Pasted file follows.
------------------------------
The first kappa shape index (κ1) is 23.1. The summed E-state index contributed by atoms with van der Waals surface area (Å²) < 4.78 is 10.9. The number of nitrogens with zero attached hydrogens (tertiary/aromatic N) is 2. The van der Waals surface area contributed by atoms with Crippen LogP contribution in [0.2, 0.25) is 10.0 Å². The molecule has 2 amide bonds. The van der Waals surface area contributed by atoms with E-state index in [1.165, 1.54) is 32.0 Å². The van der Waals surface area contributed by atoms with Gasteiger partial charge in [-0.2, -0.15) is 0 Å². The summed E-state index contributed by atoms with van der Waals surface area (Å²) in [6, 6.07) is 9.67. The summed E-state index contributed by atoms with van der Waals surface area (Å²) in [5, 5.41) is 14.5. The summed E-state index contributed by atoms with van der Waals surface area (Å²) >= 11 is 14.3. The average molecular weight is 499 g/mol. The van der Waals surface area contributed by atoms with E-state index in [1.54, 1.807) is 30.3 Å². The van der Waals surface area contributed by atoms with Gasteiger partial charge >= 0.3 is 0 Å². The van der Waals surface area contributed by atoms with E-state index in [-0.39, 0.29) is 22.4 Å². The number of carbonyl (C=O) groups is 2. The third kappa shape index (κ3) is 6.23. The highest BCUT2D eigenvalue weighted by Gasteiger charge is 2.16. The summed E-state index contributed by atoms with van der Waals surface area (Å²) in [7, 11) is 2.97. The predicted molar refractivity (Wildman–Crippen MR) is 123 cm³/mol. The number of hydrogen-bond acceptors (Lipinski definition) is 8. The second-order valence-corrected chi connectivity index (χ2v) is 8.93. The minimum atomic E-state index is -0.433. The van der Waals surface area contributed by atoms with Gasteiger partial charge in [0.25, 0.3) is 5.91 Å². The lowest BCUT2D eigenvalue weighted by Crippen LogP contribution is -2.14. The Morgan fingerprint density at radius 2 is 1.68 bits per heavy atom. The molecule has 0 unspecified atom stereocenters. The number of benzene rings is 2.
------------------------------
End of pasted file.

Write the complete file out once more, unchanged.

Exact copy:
The first kappa shape index (κ1) is 23.1. The summed E-state index contributed by atoms with van der Waals surface area (Å²) < 4.78 is 10.9. The number of nitrogens with zero attached hydrogens (tertiary/aromatic N) is 2. The van der Waals surface area contributed by atoms with Crippen LogP contribution in [0.2, 0.25) is 10.0 Å². The molecule has 2 amide bonds. The van der Waals surface area contributed by atoms with E-state index in [1.165, 1.54) is 32.0 Å². The van der Waals surface area contributed by atoms with Gasteiger partial charge in [-0.2, -0.15) is 0 Å². The summed E-state index contributed by atoms with van der Waals surface area (Å²) in [6, 6.07) is 9.67. The summed E-state index contributed by atoms with van der Waals surface area (Å²) in [5, 5.41) is 14.5. The summed E-state index contributed by atoms with van der Waals surface area (Å²) >= 11 is 14.3. The average molecular weight is 499 g/mol. The van der Waals surface area contributed by atoms with E-state index in [1.54, 1.807) is 30.3 Å². The van der Waals surface area contributed by atoms with Gasteiger partial charge >= 0.3 is 0 Å². The van der Waals surface area contributed by atoms with E-state index in [-0.39, 0.29) is 22.4 Å². The number of carbonyl (C=O) groups is 2. The third kappa shape index (κ3) is 6.23. The highest BCUT2D eigenvalue weighted by Gasteiger charge is 2.16. The summed E-state index contributed by atoms with van der Waals surface area (Å²) in [7, 11) is 2.97. The predicted molar refractivity (Wildman–Crippen MR) is 123 cm³/mol. The number of hydrogen-bond acceptors (Lipinski definition) is 8. The second-order valence-corrected chi connectivity index (χ2v) is 8.93. The minimum atomic E-state index is -0.433. The van der Waals surface area contributed by atoms with Gasteiger partial charge in [0.25, 0.3) is 5.91 Å². The lowest BCUT2D eigenvalue weighted by Crippen LogP contribution is -2.14. The Morgan fingerprint density at radius 2 is 1.68 bits per heavy atom. The molecule has 0 unspecified atom stereocenters. The number of benzene rings is 2.